3 Must Haves in Choosing the Best Location for your Massage Practice

The location of your practice will be one of the biggest decisions you make in the creation of your business. The opportunities are endless and you have the ability to choose exactly where you want to be in your market. Not taking the time to analyze your market, potential locations, and their effects on your future success is a mistake that many business owners make. I will outline the three main considerations that you should take into account when choosing the perfect location for your business.

1. Visibility

When choosing a location you want to accomplish as many goals as possible without many compromises. Visibility takes on two potential benefits: marketing and reputation. The first benefit of choosing a location with great visibility is marketing. If you choose a location that can be seen from major roads and is not obstructed by other buildings or landscaping, then you should put a professionally made sign outside your business to make sure you take advantage of this opportunity of “free advertising”. Another tip is to try to pick a location on or near a traffic light. When traffic has to stop at the traffic light, heads start to turn and drivers look around at their surroundings. If your practice is in eyesight of these drivers then everyone who stops at the light has time to look at your business. This leads into the next section on reputation and appearance. Just because you are on a main road or at an intersection doesn’t mean money will pour in to your practice. The appearance of your practice with all this visibility plays a major role. Make sure your “storefront” is set to impress, it should be clean cut and reflect the professional and relaxing atmosphere that you are promoting. This is even more important when choosing a location with great visibility because your appearance will be amplified.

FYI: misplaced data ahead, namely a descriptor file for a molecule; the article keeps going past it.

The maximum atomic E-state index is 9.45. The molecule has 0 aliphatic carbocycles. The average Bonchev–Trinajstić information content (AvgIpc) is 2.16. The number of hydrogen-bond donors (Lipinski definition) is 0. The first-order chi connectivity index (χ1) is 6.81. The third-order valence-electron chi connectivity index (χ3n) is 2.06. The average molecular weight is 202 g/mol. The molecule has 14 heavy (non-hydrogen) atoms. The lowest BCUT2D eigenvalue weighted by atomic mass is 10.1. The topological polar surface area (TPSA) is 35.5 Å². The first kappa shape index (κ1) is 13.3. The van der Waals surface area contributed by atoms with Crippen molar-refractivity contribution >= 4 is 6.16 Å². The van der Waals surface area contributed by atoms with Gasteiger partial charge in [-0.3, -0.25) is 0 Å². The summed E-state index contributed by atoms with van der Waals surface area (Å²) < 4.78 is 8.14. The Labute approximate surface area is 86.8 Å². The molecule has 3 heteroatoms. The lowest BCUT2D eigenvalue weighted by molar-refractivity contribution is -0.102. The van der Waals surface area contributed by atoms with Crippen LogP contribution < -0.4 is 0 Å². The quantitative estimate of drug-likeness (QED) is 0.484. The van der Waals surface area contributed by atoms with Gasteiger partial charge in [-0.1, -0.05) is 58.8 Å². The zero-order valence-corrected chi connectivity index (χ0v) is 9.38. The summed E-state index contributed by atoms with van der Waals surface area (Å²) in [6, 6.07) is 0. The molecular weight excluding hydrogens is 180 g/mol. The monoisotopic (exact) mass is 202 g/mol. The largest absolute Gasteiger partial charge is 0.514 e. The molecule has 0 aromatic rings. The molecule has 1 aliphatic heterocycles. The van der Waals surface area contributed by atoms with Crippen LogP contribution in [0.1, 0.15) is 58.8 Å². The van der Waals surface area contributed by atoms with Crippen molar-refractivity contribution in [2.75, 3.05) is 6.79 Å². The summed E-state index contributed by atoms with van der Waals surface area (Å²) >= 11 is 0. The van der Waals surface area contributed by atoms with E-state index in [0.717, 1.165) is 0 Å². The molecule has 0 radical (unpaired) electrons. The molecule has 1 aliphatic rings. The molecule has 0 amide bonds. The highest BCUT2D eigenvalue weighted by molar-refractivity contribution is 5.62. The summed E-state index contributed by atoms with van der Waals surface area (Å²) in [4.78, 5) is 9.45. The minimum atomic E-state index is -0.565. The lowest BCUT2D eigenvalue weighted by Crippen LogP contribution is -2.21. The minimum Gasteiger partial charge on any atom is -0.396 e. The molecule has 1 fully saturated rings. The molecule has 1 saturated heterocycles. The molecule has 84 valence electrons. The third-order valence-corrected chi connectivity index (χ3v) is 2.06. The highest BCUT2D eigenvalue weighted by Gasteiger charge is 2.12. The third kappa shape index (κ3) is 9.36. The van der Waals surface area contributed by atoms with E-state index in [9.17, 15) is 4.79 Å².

2. Synergy

While visibility is usually the most thought about requirement when looking for a business location, synergy is something that can work wonders for your practice. Synergy is the process of 1 +1 =3. In other words, taking advantage of situations that when combined create benefits that would be nonexistent if they were separate. A good example of synergy when choosing a location for your massage practice is choosing a location close to or in the same plaza or parking lot as a business that has clients that would be willing to receive a massage. These types of businesses would be gyms, yoga studios, acupuncturists and chiropractors. The patrons of these businesses have the mindset of taking care of their body in a natural way and would be open to receiving a massage. If your location is visible either from these businesses themselves or on the way to one of these locations, then you are guaranteeing synergistic eye traffic. Before you choose a location ripe with synergy opportunities, be sure to check and make sure that none of the businesses already offer massage services as this would defeat your purpose. After you choose your location, introduce yourself to these particular business owners. Because you are both benefiting each other, offer to take some of their marketing materials back to your practice and leave some of your business cards and brochures for their patrons to see. Maybe in the future you can work out discounts for any of their clients who come to see you and vice versa.

3. Accessibility

Accessibility is very rarely thought about when choosing a location despite its importance. Accessibility deals with the actual ability for clients or potential clients to visit your practice. Make sure that you choose a location that is within the area of your target market. If most of your potential clients and network connections are on the east side of town, choosing a location on the west side doesn’t make much sense and hurts the accessibility of your practice by east side clients. From a more practical side of accessibility, look at the actual roads and entrances to your practice. Can someone make a left hand turn to enter your parking lot or do they have to travel two miles down the road to do a U-turn just to make a visit? Are you in a big plaza that acts more like a maze opposed for a funnel for clients to get to your practice or find places to park?
Overall, thinking like a client and driving to your potential practice location from different directions will allow you to analyze all three of these location must haves. Can you see your sign if you are coming from one direction? Do you see or pass any potential synergy opportunities? Is the location easy to get to? This type of analysis will help you in the decision making process when differentiating between multiple potential practice locations.